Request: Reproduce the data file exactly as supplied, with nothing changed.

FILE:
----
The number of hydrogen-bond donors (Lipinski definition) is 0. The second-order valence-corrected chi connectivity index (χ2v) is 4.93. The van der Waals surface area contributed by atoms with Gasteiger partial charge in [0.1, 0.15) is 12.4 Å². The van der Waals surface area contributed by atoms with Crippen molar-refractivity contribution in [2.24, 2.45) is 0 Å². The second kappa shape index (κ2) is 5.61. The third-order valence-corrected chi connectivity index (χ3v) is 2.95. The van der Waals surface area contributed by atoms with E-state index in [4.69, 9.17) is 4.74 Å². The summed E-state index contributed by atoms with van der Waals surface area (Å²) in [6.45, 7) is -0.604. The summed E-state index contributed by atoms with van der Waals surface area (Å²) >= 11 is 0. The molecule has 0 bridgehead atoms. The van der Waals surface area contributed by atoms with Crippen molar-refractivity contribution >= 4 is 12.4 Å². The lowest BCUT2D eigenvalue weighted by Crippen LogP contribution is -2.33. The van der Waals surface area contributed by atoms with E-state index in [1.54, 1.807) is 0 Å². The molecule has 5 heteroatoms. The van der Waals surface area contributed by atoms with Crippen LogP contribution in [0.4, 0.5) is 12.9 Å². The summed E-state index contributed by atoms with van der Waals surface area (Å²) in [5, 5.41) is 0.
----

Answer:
The number of hydrogen-bond donors (Lipinski definition) is 0. The second-order valence-corrected chi connectivity index (χ2v) is 4.93. The van der Waals surface area contributed by atoms with Gasteiger partial charge in [0.1, 0.15) is 12.4 Å². The van der Waals surface area contributed by atoms with Crippen molar-refractivity contribution in [2.24, 2.45) is 0 Å². The second kappa shape index (κ2) is 5.61. The third-order valence-corrected chi connectivity index (χ3v) is 2.95. The van der Waals surface area contributed by atoms with E-state index in [4.69, 9.17) is 4.74 Å². The summed E-state index contributed by atoms with van der Waals surface area (Å²) in [6.45, 7) is -0.604. The summed E-state index contributed by atoms with van der Waals surface area (Å²) >= 11 is 0. The molecule has 0 bridgehead atoms. The van der Waals surface area contributed by atoms with Crippen molar-refractivity contribution >= 4 is 12.4 Å². The lowest BCUT2D eigenvalue weighted by Crippen LogP contribution is -2.33. The van der Waals surface area contributed by atoms with E-state index in [1.54, 1.807) is 0 Å². The molecule has 5 heteroatoms. The van der Waals surface area contributed by atoms with Crippen LogP contribution in [0.4, 0.5) is 12.9 Å². The summed E-state index contributed by atoms with van der Waals surface area (Å²) in [5, 5.41) is 0.